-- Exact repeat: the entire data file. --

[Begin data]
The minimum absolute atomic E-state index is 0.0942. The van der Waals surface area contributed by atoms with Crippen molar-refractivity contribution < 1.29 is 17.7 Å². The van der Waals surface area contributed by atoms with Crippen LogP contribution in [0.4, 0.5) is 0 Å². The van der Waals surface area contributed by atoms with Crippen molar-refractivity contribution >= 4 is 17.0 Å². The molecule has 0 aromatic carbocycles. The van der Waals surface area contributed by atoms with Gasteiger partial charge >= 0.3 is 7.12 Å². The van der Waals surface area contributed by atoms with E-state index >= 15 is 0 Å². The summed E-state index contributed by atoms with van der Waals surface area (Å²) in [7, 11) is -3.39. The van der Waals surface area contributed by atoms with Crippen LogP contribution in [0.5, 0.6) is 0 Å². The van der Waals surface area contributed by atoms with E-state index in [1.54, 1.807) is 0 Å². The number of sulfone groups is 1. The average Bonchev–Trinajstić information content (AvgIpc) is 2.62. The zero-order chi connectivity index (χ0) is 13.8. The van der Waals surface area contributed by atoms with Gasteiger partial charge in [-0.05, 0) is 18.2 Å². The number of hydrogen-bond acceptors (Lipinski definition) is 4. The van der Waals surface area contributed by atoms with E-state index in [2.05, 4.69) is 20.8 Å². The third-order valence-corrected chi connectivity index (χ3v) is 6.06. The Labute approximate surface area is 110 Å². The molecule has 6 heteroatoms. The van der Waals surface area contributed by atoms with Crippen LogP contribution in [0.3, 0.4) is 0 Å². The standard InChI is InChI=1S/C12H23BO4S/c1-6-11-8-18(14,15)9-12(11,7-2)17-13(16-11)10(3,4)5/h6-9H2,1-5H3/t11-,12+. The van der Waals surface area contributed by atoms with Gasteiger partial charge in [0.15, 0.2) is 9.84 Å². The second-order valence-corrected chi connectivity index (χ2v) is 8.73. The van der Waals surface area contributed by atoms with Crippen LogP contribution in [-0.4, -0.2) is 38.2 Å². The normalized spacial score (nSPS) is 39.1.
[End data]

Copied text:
The minimum absolute atomic E-state index is 0.0942. The van der Waals surface area contributed by atoms with Crippen molar-refractivity contribution < 1.29 is 17.7 Å². The van der Waals surface area contributed by atoms with Crippen LogP contribution in [0.4, 0.5) is 0 Å². The van der Waals surface area contributed by atoms with Crippen molar-refractivity contribution >= 4 is 17.0 Å². The molecule has 0 aromatic carbocycles. The van der Waals surface area contributed by atoms with Gasteiger partial charge >= 0.3 is 7.12 Å². The van der Waals surface area contributed by atoms with E-state index >= 15 is 0 Å². The summed E-state index contributed by atoms with van der Waals surface area (Å²) in [7, 11) is -3.39. The van der Waals surface area contributed by atoms with Crippen LogP contribution in [0.5, 0.6) is 0 Å². The van der Waals surface area contributed by atoms with E-state index in [1.54, 1.807) is 0 Å². The number of sulfone groups is 1. The average Bonchev–Trinajstić information content (AvgIpc) is 2.62. The zero-order chi connectivity index (χ0) is 13.8. The van der Waals surface area contributed by atoms with Gasteiger partial charge in [-0.05, 0) is 18.2 Å². The number of hydrogen-bond acceptors (Lipinski definition) is 4. The van der Waals surface area contributed by atoms with E-state index in [2.05, 4.69) is 20.8 Å². The third-order valence-corrected chi connectivity index (χ3v) is 6.06. The Labute approximate surface area is 110 Å². The molecule has 6 heteroatoms. The van der Waals surface area contributed by atoms with Crippen LogP contribution in [0.3, 0.4) is 0 Å². The standard InChI is InChI=1S/C12H23BO4S/c1-6-11-8-18(14,15)9-12(11,7-2)17-13(16-11)10(3,4)5/h6-9H2,1-5H3/t11-,12+. The van der Waals surface area contributed by atoms with Gasteiger partial charge in [0.15, 0.2) is 9.84 Å². The second-order valence-corrected chi connectivity index (χ2v) is 8.73. The van der Waals surface area contributed by atoms with Crippen LogP contribution in [-0.4, -0.2) is 38.2 Å². The normalized spacial score (nSPS) is 39.1.